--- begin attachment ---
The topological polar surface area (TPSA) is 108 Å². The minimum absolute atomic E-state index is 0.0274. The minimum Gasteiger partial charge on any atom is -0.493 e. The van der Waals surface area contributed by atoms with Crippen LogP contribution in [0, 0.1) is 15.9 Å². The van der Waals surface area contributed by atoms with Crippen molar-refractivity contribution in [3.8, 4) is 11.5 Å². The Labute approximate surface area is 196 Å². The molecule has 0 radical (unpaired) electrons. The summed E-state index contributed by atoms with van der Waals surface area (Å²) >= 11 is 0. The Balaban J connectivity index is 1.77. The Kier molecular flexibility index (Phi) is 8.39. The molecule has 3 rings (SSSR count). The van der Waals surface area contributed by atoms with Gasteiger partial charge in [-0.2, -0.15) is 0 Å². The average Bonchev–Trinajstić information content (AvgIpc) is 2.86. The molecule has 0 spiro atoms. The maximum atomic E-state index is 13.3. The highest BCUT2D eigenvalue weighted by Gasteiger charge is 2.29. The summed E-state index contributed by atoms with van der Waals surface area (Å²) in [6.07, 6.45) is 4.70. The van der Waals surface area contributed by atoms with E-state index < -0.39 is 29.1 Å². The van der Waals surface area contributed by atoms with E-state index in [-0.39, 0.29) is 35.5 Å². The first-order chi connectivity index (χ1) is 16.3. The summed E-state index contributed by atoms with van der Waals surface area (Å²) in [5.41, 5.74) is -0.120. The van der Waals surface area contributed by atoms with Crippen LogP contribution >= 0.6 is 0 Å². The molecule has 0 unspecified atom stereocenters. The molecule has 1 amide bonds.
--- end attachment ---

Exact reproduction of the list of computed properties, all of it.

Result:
The topological polar surface area (TPSA) is 108 Å². The minimum absolute atomic E-state index is 0.0274. The minimum Gasteiger partial charge on any atom is -0.493 e. The van der Waals surface area contributed by atoms with Crippen LogP contribution in [0, 0.1) is 15.9 Å². The van der Waals surface area contributed by atoms with Crippen molar-refractivity contribution in [3.8, 4) is 11.5 Å². The Labute approximate surface area is 196 Å². The molecule has 0 radical (unpaired) electrons. The summed E-state index contributed by atoms with van der Waals surface area (Å²) >= 11 is 0. The Balaban J connectivity index is 1.77. The Kier molecular flexibility index (Phi) is 8.39. The molecule has 3 rings (SSSR count). The van der Waals surface area contributed by atoms with Gasteiger partial charge in [-0.2, -0.15) is 0 Å². The average Bonchev–Trinajstić information content (AvgIpc) is 2.86. The molecule has 0 spiro atoms. The maximum atomic E-state index is 13.3. The highest BCUT2D eigenvalue weighted by Gasteiger charge is 2.29. The summed E-state index contributed by atoms with van der Waals surface area (Å²) in [6.07, 6.45) is 4.70. The van der Waals surface area contributed by atoms with E-state index < -0.39 is 29.1 Å². The van der Waals surface area contributed by atoms with E-state index in [-0.39, 0.29) is 35.5 Å². The first-order chi connectivity index (χ1) is 16.3. The summed E-state index contributed by atoms with van der Waals surface area (Å²) in [5.41, 5.74) is -0.120. The van der Waals surface area contributed by atoms with Crippen LogP contribution >= 0.6 is 0 Å². The molecule has 0 unspecified atom stereocenters. The molecule has 1 amide bonds.